What I do get on with it is its lively, clear, and fun sound. It’s a sound Beyer DT880 fans, and K701 fans will find easy to get into. It’s got more low-end punch than the K701, and it projects a stage wider than it should considering that it’s just an earphone.
It’s not stereo width described by crazy contrast between frequencies. No tricks. So when listening to Wu Tang Clan, Ghost’ll sometimes rap behind your head. I don’t know about you, but, honestly, that freaks me out. Voices almost linearly from one ear to the other, leaving plenty of room through which air weaves and dodges. But the stage isn’t just wide. It’s full.
Probably the biggest reason for this is that the 1Plus2’s polite bass extends nearly as far to the left and right. It solidifies basically everything above it, giving weight and presence to the super-duper wide stage. Most of the width is on the X-axis. Environmental cues don’t travel that far on the Z axis. Instead, they cover a centrally tall, but relatively narrow crescent on the Y axis.
And thanks to the 1Plus2’s speed, it puts up a pretty good 3D image. It is low-contrast with super-quick recovery. Elements important to staging spring to life and shimmer a bit in their niches. The interplay between each is absolutely natural: neither stuffy, nor too contrasty. You could call it live.
Extension in both directions is great, but what jumps out at you is what’s in and above the midrange. It’s energetic, it’s forward-tilted. It’s sharp where it needs to be, but never too sharp. And this is the biggest reason why I think Beyer DT880 fans will ‘get’ this earphone. That, or they just won’t go back. 1Plus2 completely out-classes the DT880.
The main area where the 1Plus2 leads the DT880 is its forward-tilted midrange. This range never leads to sibilance, though it does get sharp up top. It’s not a hyperbolic tilt but it is obvious. Think CK10, but with a wider upper-frequency stage. And there is no obvious U-shape to the music. There’s just glorious energy, glorious spread, anchored by a firm, but light bass.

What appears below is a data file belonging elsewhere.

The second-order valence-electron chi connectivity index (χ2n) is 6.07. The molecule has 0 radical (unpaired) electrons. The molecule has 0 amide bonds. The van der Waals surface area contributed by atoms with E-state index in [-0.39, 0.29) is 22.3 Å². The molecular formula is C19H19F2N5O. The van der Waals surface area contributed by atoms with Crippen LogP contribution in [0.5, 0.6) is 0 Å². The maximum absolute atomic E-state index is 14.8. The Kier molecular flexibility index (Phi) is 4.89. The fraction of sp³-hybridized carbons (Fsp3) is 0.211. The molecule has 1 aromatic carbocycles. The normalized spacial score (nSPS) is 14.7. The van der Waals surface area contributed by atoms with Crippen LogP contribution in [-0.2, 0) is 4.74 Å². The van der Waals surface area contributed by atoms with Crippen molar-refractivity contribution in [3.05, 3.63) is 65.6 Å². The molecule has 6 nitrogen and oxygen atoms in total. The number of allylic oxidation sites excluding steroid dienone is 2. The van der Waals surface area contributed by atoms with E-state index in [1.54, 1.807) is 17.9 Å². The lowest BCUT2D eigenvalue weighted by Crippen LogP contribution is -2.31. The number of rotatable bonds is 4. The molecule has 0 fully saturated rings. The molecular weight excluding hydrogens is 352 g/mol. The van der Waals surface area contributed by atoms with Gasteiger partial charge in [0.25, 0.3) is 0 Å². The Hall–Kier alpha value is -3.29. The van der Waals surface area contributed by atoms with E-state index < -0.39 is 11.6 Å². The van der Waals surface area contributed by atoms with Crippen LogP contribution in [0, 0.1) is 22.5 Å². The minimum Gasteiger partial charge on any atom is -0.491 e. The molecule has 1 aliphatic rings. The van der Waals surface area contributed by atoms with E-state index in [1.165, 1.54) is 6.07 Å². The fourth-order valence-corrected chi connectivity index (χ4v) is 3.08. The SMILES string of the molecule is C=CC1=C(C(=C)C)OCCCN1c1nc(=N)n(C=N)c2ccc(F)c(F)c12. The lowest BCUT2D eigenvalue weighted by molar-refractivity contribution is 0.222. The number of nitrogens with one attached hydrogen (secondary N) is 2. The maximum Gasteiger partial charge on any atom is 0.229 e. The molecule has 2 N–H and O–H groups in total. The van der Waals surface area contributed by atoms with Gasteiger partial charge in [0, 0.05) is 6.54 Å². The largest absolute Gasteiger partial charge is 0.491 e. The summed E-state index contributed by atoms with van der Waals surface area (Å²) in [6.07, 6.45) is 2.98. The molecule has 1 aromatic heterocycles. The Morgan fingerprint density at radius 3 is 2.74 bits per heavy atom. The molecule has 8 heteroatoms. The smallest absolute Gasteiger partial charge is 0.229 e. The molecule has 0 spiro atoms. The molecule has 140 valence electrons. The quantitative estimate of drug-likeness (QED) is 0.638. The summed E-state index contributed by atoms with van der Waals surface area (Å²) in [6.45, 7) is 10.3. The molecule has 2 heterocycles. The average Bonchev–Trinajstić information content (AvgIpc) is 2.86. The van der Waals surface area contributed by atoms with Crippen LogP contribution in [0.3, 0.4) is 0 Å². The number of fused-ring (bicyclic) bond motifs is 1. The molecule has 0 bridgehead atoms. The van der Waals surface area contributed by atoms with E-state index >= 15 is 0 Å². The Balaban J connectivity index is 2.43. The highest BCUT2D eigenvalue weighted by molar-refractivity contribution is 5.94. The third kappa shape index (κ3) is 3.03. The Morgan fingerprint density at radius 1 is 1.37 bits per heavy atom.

It is an earphone totally meant for trance and progressive. And to a lesser extent, EDM. And metal. Oh yes, metal is GREAT through the 1Plus2. Despite packing in two balanced armatures plus a 10mm dynamic woofer, it keeps flawless pace with the fastest Russian trance stuff from the early 2000s. And a multi-tracking young Lars Ulrich couldn’t hope to Dyer’s Eve to out-pace it.
But this sense of speed is somewhat lost on hip hop and jazz. It’s great for classical, edgy enough for live, wide enough for live folk. It’s supremely natural. Come to think of it, you know what the 1Plus2 really reminds me of? Only my favorite earphone of all time, the Grado GR10, that’s what. It’s just more of everything the GR10 is good at. More space, more sparkle, transitions on par, and perfect cohesion. It is, however, a bit brighter than the GR10. I guess that goes in the ‘more’ column.
If only it fit like the GR10.
And that is the 1Plus2’s major gotcha. Keeping it in place, and comfy, is tough stuff. And even when it gets where it’s supposed to be, it has to be situated and re-situate it every five or ten minutes. The cable is nice. The sound is freaking heaven. My god, the sound is heavenly. As said above, it’s more of what the Grado GR10 does, and a lot of that, better. Its accessory kit is good and its packaging so much better than the competition from the region. But it’s a bugger to use in portable kits unless you are absolutely devoted to a philosophy which I consider ridiculous. That philosophy? Best-sound-and-damn-everything-else.
As long as thick midrange and globular bass isn’t your thing, I’d suggest picking up the 1Plus2 over the FitEar ToGo!334. Hands-down, it is the more natural earphone. It may not tap the toes quite as much, or sweeten the mids to the same degree, but holy frack, it sings. It sings so good- just before squirming out of the ears for the fifteenth time.
If Gavin can perfect a chassis that sits flush and stays put, there’d be very little reason ever for anyone that digs this sort of sound to ever think of another earphone. Well played.